DVORAK: Violin Concerto in A Minor, Op. 53 – Edith Peinemann, violin/ Czech Philharmonic Orchestra/ Peter Maag – HDTT

by | Aug 16, 2006 | SACD & Other Hi-Res Reviews | 0 comments

DVORAK: Violin Concerto in A Minor, Op. 53 – Edith Peinemann, violin/ Czech Philharmonic Orchestra/ Peter Maag

HDTT CD DVCPS  (www.highdeftapetransfers.com), 33:30 ***:

I well recall the DGG LP of this performance; if memory serves it was coupled with Ravel’s Tzigane. Peinemann appeared in Atlanta, where she played an embarrassingly short program of only the Bach E Major Concerto, some thirteen minutes worth of music. All she could recollect about having worked with Peter Maag was that he was Swiss.  She has a good, intelligent grasp of the Dvorak Concerto, though she plays it rather literally, without the exalted swagger Martzy or Milstein could elicit from the piece. What the HDTT processors have done is squeeze every orchestral nuance out of the master tapes, so that Dvorak’s lovely interior lines, especially in the flute part, emerge with crisp freshness, a series of pantheistic hymns.

Maag raises the musical bar, lingering over phrases, letting the tympani hold sway as it underscores the rhythmic thrust of the first movement. A decidedly marcato approach to the development section of the opening movement to the secondary theme, also taken slowly and delicately. Certainly under-playing the bravura aspects of the concerto, Peinemann and Maag relish its folkish, optimistic vistas. The Adagio ma non troppo might well have been scored as a concerto for violin and flute and French horn, maybe an outdoor serenade with violin obbligato. For all of her innate reserve, Peinemann’s tone is sweetly accurate. Oboe and tympani assert themselves effectively in the last movement, carried off with perhaps a bit more staid dignity than we require. The pastoral, drone effects play nicely with Maag’s splendidly responsive Czech Philharmonic, which unfortunately never recorded this piece with Talich at the helm. As cleanly rendered as both the performance and the CD processing are, I wonder, though, if a half-hour’s worth of great music will propel collectors to acquire this disc.  I’d love HDTT to ask me aboard their A&R team.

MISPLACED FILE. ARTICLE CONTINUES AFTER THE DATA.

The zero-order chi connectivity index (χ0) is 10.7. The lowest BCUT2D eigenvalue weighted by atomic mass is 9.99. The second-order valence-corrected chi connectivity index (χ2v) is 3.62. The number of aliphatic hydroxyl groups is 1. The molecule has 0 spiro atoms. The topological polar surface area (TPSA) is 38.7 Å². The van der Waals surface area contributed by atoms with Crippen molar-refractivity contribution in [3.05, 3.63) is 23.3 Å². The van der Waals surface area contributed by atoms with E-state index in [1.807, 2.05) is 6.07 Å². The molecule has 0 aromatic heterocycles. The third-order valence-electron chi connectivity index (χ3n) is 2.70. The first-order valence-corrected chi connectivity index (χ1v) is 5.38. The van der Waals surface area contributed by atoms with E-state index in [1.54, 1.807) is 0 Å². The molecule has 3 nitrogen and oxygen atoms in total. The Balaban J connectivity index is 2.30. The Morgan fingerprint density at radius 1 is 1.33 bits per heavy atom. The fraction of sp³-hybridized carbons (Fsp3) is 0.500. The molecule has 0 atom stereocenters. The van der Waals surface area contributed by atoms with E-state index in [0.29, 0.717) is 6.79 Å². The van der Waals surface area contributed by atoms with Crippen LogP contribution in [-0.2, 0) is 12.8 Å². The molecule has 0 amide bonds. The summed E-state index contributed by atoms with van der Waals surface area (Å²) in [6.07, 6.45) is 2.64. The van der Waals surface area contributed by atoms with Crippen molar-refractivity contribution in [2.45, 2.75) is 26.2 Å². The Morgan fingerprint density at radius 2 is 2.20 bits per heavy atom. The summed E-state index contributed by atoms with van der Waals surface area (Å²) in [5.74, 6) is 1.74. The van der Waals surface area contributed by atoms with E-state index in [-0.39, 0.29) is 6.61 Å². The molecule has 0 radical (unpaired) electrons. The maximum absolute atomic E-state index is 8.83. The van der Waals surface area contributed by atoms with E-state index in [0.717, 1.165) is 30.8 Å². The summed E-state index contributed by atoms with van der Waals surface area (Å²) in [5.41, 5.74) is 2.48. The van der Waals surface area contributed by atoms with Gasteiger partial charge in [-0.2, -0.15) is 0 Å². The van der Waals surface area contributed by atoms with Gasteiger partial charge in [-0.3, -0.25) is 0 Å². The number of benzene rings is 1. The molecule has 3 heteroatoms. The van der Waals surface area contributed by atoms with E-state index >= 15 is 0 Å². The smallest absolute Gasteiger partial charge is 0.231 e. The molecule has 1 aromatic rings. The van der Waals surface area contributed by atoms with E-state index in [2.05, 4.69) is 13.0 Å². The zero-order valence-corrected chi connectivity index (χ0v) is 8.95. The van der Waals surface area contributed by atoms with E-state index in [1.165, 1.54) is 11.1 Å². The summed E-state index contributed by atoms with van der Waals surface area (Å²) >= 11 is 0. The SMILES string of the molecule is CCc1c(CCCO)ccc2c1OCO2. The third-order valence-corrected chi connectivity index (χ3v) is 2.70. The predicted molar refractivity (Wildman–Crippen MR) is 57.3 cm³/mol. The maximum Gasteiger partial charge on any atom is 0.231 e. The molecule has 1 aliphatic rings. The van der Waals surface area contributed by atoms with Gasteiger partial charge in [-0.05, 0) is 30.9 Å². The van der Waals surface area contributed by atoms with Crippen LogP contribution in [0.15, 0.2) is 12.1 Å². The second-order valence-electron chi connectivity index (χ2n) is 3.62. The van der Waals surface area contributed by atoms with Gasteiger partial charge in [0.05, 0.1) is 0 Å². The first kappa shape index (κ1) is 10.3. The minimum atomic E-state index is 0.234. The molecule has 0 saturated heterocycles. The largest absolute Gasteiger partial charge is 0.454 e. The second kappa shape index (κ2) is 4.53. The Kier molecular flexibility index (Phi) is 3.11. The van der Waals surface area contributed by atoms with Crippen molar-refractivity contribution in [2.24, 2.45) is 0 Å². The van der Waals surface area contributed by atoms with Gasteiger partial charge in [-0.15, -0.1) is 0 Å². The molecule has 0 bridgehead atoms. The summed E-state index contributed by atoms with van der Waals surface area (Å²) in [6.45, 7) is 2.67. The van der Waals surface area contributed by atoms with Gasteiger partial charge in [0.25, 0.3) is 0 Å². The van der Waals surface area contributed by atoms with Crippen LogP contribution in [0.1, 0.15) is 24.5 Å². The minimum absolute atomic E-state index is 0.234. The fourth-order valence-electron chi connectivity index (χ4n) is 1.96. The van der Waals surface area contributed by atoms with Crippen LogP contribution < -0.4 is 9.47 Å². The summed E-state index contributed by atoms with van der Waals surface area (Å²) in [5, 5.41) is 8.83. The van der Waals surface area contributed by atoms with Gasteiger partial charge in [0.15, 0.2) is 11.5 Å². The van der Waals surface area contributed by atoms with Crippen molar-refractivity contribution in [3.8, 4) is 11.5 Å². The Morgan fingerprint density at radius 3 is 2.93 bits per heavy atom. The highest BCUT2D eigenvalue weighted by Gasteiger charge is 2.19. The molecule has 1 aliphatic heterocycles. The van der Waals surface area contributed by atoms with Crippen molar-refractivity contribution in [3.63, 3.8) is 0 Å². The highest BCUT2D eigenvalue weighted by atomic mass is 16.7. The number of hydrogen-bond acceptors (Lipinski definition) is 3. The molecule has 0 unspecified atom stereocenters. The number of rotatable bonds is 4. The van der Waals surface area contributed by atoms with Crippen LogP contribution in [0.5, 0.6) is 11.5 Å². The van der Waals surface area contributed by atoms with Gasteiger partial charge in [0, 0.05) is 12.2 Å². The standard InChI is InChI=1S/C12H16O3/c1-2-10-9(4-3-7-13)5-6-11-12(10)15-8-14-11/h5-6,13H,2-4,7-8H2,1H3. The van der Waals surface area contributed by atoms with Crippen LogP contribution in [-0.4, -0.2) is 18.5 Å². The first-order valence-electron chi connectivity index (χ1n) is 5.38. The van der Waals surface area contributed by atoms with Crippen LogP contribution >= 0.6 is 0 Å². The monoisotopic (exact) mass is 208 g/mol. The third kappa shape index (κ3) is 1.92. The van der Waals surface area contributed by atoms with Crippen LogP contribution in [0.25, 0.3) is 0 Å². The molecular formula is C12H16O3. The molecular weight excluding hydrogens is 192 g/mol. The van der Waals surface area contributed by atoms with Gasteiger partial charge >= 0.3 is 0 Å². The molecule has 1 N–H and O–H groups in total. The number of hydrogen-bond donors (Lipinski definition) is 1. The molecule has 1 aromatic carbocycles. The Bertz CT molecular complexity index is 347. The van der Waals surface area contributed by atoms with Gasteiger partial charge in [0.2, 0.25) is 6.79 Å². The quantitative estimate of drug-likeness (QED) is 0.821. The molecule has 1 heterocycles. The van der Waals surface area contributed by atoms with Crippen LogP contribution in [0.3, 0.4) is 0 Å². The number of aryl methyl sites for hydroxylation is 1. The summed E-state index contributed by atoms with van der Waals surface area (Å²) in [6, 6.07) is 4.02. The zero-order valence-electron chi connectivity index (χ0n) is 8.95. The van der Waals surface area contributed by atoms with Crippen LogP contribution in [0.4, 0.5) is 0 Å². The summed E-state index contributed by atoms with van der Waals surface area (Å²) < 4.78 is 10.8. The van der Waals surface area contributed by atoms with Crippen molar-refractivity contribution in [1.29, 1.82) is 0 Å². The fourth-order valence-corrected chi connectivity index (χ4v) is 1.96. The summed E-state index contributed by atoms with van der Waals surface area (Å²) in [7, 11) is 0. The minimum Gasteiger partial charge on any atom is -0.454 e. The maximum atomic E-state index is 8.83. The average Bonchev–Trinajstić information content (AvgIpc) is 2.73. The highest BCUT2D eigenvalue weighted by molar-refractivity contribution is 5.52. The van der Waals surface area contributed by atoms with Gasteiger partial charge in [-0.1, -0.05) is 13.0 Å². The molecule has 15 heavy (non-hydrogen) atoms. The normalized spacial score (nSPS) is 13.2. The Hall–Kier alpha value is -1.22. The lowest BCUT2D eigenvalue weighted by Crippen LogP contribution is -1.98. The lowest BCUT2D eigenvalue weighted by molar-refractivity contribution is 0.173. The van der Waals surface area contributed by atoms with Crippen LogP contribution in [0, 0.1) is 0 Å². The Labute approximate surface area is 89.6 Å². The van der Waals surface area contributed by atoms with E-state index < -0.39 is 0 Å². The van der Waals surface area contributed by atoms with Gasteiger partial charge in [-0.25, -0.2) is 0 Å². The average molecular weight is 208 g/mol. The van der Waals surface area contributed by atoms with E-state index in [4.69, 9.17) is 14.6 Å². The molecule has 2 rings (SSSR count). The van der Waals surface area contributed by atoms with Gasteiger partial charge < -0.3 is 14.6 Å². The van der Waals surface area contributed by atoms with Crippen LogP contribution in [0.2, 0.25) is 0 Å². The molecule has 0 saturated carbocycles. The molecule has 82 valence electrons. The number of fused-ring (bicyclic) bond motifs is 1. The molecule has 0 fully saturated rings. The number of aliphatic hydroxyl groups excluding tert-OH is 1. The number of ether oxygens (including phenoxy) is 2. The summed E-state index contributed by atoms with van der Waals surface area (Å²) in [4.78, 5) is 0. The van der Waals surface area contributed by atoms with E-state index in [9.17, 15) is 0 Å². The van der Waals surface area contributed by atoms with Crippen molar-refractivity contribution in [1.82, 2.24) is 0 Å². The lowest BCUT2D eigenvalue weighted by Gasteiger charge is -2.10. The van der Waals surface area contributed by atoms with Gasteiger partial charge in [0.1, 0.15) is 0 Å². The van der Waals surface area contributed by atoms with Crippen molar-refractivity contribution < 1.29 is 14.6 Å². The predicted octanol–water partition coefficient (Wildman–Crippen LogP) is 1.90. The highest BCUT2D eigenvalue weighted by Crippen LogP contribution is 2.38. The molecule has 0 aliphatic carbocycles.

[Note that your disc player must be able to play back CD-Rs in order to
play this disc; many older CD players cannot do so. But HDTT titles are
also available on DVD-video, which will play on any DVD player – except
that older players may downconvert the 96K signal to 48K (still better
than standard CD)…Ed.]

— Gary Lemco

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